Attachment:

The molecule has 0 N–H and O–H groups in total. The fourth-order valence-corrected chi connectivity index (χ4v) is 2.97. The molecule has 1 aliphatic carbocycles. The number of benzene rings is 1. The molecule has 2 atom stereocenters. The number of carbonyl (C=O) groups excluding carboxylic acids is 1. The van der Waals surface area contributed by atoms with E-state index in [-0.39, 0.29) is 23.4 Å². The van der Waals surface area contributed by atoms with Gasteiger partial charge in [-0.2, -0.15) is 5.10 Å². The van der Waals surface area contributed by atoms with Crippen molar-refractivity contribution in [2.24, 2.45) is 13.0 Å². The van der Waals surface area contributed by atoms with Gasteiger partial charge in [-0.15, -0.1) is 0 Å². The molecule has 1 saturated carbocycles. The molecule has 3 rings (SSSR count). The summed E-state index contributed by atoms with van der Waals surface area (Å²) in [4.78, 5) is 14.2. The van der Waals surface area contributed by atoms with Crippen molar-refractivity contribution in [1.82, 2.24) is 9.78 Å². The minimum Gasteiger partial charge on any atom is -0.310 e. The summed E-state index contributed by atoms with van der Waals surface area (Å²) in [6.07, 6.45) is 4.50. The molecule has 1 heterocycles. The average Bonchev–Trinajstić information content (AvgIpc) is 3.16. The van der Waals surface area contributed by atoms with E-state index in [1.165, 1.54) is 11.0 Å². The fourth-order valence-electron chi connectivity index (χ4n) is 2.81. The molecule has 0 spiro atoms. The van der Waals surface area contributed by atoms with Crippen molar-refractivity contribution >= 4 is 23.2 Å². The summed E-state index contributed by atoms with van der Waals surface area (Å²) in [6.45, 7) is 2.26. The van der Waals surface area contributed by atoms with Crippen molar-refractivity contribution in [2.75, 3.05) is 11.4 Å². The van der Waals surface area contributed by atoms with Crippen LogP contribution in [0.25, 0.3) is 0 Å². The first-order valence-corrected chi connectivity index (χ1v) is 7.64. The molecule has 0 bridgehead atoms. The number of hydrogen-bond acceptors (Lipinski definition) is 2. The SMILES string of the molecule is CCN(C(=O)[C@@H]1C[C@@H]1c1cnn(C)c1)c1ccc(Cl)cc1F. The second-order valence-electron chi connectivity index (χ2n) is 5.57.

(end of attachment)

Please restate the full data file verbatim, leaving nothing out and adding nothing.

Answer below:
The molecule has 0 N–H and O–H groups in total. The fourth-order valence-corrected chi connectivity index (χ4v) is 2.97. The molecule has 1 aliphatic carbocycles. The number of benzene rings is 1. The molecule has 2 atom stereocenters. The number of carbonyl (C=O) groups excluding carboxylic acids is 1. The van der Waals surface area contributed by atoms with E-state index in [-0.39, 0.29) is 23.4 Å². The van der Waals surface area contributed by atoms with Gasteiger partial charge in [-0.2, -0.15) is 5.10 Å². The van der Waals surface area contributed by atoms with Crippen molar-refractivity contribution in [2.24, 2.45) is 13.0 Å². The van der Waals surface area contributed by atoms with Gasteiger partial charge in [-0.15, -0.1) is 0 Å². The molecule has 1 saturated carbocycles. The molecule has 3 rings (SSSR count). The summed E-state index contributed by atoms with van der Waals surface area (Å²) in [4.78, 5) is 14.2. The van der Waals surface area contributed by atoms with Crippen molar-refractivity contribution in [1.82, 2.24) is 9.78 Å². The minimum Gasteiger partial charge on any atom is -0.310 e. The summed E-state index contributed by atoms with van der Waals surface area (Å²) in [6.07, 6.45) is 4.50. The molecule has 1 heterocycles. The average Bonchev–Trinajstić information content (AvgIpc) is 3.16. The van der Waals surface area contributed by atoms with E-state index in [1.165, 1.54) is 11.0 Å². The fourth-order valence-electron chi connectivity index (χ4n) is 2.81. The molecule has 0 spiro atoms. The van der Waals surface area contributed by atoms with Crippen molar-refractivity contribution >= 4 is 23.2 Å². The summed E-state index contributed by atoms with van der Waals surface area (Å²) in [6.45, 7) is 2.26. The van der Waals surface area contributed by atoms with Crippen molar-refractivity contribution in [2.75, 3.05) is 11.4 Å². The van der Waals surface area contributed by atoms with Crippen LogP contribution in [0.25, 0.3) is 0 Å². The first-order valence-corrected chi connectivity index (χ1v) is 7.64. The molecule has 0 bridgehead atoms. The number of hydrogen-bond acceptors (Lipinski definition) is 2. The SMILES string of the molecule is CCN(C(=O)[C@@H]1C[C@@H]1c1cnn(C)c1)c1ccc(Cl)cc1F. The second-order valence-electron chi connectivity index (χ2n) is 5.57.